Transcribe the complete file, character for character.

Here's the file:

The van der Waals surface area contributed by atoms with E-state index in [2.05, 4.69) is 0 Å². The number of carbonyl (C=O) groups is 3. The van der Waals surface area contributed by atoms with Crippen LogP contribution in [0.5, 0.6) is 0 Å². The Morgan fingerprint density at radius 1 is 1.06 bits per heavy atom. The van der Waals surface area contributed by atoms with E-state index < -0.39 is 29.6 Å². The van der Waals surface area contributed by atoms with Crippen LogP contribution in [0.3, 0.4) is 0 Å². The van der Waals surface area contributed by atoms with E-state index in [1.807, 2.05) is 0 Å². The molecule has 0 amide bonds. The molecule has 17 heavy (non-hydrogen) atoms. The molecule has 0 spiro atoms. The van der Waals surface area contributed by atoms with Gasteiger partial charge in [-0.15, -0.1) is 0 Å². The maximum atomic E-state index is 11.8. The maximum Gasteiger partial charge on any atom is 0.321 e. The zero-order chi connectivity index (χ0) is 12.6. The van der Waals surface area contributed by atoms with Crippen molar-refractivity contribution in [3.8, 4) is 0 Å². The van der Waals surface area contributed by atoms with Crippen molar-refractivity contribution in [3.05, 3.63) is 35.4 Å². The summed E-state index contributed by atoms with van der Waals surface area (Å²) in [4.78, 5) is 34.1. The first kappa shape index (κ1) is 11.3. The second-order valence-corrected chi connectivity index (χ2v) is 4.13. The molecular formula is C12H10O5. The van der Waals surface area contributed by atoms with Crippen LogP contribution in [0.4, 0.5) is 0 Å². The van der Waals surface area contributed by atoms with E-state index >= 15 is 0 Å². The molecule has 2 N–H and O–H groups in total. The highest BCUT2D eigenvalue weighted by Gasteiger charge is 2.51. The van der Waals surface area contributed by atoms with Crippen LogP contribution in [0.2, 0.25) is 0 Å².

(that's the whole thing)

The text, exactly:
The van der Waals surface area contributed by atoms with E-state index in [2.05, 4.69) is 0 Å². The number of carbonyl (C=O) groups is 3. The van der Waals surface area contributed by atoms with Crippen LogP contribution in [0.5, 0.6) is 0 Å². The Morgan fingerprint density at radius 1 is 1.06 bits per heavy atom. The van der Waals surface area contributed by atoms with E-state index < -0.39 is 29.6 Å². The van der Waals surface area contributed by atoms with Crippen LogP contribution in [0.3, 0.4) is 0 Å². The van der Waals surface area contributed by atoms with E-state index in [1.807, 2.05) is 0 Å². The molecule has 0 amide bonds. The molecule has 17 heavy (non-hydrogen) atoms. The molecule has 0 spiro atoms. The van der Waals surface area contributed by atoms with Gasteiger partial charge in [-0.15, -0.1) is 0 Å². The maximum atomic E-state index is 11.8. The maximum Gasteiger partial charge on any atom is 0.321 e. The zero-order chi connectivity index (χ0) is 12.6. The van der Waals surface area contributed by atoms with Crippen molar-refractivity contribution in [3.8, 4) is 0 Å². The van der Waals surface area contributed by atoms with Crippen molar-refractivity contribution in [3.05, 3.63) is 35.4 Å². The summed E-state index contributed by atoms with van der Waals surface area (Å²) in [4.78, 5) is 34.1. The first kappa shape index (κ1) is 11.3. The second-order valence-corrected chi connectivity index (χ2v) is 4.13. The molecular formula is C12H10O5. The van der Waals surface area contributed by atoms with Crippen LogP contribution in [0.4, 0.5) is 0 Å². The van der Waals surface area contributed by atoms with E-state index >= 15 is 0 Å². The molecule has 2 N–H and O–H groups in total. The highest BCUT2D eigenvalue weighted by Gasteiger charge is 2.51. The van der Waals surface area contributed by atoms with Crippen LogP contribution in [0.2, 0.25) is 0 Å².